October's Chess Engine Gets Some Attention

Looking at my server logs the other I noticed that the unnamed Chess engine I wrote this past October recently got some attention on the Immortal Chess forum. As far as I know this is the first time anyone who’s good at Chess has played it. They were analyzing its behavior a bit too.

As I expected, in its default setting (the only setting without editing text configuration files) it’s a pretty weak engine. I did this to keep is fast, so its turns would take only seconds even on older hardware. In this state it searches four plies (good engines get as high as 12). They were able to defeat it easily.

I posted some information on how they can tweak the engine without having to edit source code or download any new files. Specifically, it’s easy to increase the search depth to six plies, or more. This information may be useful in general for anyone wanting to tweak my Chess engine.

You can increase the AI’s strength with some trickery, without having to go to the source code. Open the .jar file with your favorite archive manager (looks like 7-Zip is popular around here), and locate the file com/nullprogram/chess/ai/default.properties. Open it up in a text editor and you can see some configuration for the AI (and remember to save your changes back into the .jar file).

The most important setting is “depth”, which is a default of 4 plies right now. You can set this to any even number. If you’re on modern hardware, 6 plies is still reasonably fast. 8 if you’re patient. It’s multithreaded, so more cores means faster AI. Each increase in ply is probably a strength increase of about 200-250, so 4 to 6 is about a 450 point increase.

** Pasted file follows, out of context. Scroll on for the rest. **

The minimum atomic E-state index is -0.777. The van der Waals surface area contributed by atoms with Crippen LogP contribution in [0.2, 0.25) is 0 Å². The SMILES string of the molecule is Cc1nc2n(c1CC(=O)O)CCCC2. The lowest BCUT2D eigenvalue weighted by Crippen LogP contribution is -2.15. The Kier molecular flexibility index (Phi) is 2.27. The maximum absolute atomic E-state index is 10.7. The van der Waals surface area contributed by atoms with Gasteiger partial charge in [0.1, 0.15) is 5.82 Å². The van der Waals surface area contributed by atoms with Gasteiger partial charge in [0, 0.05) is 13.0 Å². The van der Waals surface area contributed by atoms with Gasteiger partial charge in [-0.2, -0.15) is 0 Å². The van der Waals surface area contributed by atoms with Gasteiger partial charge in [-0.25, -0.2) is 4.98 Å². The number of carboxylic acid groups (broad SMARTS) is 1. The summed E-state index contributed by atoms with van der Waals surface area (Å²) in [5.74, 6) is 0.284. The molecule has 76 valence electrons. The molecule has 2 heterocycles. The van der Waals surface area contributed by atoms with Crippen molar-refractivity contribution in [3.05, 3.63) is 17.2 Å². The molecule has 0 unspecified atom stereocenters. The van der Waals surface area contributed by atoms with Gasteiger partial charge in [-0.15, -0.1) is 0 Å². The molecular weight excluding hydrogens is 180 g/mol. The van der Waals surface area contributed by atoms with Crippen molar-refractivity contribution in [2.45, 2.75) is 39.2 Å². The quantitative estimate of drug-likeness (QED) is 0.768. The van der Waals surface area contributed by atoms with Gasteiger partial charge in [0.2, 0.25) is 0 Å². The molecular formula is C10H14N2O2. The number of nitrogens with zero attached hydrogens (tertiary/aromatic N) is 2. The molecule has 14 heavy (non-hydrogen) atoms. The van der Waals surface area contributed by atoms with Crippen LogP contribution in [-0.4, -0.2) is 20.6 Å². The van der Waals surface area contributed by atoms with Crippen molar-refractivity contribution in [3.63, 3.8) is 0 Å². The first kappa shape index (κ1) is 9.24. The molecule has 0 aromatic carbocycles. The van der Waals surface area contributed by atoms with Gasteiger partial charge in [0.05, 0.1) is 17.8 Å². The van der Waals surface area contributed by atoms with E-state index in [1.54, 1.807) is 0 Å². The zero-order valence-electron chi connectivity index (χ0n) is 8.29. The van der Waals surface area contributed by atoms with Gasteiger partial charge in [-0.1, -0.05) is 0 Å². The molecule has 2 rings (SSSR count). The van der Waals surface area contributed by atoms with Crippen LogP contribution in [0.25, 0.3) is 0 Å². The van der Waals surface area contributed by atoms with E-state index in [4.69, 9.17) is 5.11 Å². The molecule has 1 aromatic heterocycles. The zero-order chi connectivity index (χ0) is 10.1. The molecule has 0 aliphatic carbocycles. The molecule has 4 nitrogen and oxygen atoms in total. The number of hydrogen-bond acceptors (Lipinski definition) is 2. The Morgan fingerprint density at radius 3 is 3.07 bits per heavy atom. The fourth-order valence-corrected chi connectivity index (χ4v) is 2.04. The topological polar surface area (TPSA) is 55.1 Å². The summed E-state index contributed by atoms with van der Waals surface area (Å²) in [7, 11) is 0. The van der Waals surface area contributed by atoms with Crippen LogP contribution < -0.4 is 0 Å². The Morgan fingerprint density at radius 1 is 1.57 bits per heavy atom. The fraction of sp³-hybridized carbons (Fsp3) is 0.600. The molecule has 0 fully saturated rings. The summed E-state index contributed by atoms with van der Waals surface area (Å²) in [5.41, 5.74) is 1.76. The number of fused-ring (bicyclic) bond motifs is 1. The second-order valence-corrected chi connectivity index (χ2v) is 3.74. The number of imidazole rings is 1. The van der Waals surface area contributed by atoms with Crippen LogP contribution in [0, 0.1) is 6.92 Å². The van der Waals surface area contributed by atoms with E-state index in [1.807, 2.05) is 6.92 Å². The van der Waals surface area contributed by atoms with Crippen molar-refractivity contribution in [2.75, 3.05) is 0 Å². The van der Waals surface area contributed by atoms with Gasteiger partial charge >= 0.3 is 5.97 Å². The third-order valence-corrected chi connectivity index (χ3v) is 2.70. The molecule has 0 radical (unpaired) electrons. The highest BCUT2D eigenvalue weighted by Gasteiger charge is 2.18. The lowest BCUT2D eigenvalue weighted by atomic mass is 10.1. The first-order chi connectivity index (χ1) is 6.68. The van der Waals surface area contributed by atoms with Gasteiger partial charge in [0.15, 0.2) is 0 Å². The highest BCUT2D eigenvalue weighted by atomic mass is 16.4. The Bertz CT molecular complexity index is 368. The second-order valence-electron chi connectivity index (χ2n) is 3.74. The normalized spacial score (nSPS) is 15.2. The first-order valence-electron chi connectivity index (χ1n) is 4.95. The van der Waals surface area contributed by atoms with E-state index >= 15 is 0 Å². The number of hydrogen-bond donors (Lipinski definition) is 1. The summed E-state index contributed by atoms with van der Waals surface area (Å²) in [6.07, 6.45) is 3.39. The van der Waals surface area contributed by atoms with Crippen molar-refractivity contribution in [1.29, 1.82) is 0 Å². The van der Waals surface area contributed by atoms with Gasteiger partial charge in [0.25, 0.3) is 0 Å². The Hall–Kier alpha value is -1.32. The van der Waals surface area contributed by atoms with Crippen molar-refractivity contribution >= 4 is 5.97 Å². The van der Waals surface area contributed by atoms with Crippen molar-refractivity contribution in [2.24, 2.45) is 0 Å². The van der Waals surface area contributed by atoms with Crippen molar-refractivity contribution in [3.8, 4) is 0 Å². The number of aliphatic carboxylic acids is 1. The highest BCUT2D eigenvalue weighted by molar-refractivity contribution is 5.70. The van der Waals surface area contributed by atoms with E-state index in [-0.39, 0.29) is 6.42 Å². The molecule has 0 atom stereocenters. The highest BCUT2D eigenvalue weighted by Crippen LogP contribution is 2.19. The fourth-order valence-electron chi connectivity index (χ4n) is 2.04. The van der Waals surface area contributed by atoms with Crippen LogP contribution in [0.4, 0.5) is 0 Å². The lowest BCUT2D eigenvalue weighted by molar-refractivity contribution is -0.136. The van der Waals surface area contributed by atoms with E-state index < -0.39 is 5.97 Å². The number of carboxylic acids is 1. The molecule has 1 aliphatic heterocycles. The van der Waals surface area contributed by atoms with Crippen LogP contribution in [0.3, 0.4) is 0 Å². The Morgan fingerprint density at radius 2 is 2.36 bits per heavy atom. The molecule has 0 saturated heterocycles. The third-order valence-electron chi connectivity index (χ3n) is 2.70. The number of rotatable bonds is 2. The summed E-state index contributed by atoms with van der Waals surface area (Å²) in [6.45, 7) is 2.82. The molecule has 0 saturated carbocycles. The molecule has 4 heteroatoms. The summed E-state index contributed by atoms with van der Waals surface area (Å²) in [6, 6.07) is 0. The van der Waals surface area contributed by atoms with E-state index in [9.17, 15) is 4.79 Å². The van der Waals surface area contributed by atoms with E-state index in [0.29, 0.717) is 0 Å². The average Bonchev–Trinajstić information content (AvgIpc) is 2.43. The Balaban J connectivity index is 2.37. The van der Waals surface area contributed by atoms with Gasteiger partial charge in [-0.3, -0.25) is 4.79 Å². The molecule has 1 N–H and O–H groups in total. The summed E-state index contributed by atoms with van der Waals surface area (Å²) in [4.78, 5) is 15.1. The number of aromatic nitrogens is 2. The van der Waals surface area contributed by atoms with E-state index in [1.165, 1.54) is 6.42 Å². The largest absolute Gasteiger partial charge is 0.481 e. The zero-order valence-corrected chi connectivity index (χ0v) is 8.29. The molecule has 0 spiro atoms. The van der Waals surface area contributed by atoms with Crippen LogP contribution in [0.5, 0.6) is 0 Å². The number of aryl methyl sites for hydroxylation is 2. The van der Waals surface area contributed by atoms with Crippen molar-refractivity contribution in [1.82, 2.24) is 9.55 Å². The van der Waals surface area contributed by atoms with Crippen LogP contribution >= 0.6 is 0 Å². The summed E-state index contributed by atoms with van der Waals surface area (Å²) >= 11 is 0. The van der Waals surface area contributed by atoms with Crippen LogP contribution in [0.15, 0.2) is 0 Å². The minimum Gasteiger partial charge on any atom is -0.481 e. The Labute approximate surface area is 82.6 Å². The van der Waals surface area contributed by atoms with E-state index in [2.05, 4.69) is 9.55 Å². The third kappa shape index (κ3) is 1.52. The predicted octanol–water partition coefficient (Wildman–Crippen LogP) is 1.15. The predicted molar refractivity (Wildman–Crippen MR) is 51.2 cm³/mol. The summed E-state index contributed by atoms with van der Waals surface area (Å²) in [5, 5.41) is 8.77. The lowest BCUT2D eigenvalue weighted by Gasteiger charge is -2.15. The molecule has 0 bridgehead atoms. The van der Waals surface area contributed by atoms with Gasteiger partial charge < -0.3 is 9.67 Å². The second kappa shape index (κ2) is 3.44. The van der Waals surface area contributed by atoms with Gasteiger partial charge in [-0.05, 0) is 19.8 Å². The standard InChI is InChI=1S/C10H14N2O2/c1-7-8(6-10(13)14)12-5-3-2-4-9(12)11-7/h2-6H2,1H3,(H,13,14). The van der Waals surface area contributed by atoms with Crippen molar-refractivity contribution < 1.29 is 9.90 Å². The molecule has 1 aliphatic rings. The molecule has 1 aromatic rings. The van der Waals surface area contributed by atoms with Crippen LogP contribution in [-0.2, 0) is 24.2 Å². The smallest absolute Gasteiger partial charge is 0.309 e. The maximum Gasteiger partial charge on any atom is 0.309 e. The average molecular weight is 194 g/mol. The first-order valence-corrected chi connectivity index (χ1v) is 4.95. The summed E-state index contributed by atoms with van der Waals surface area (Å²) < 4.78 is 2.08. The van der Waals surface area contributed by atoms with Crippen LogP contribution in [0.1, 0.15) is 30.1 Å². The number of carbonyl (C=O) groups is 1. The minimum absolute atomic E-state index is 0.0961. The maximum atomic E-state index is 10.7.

You can also adjust piece values and situational weights (“safety” is king safety), which could possibly yield a more powerful AI. Changing these will not cause any more CPU use, but the payoff will probably be little.

The next step to making it stronger would be running a Java profiler, finding the bottlenecks, and getting the engine sped up enough to search more plies in the same amount of time. This would certainly involve tightening up memory use, because the tree search currently creates lots and lots of garbage. Another option is using opening books, but that’s not something I’m interested in doing — I like that it currently doesn’t really rely on any domain knowledge.

Even though it’s a below-average engine, it looks like it still made it into some personal Chess engine collections. Perhaps I should have put some credits in there so that, in the future, they could have found their way back here. I should have also stuck the source code in the .jar so they’d have it around too.

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Chris Wellons

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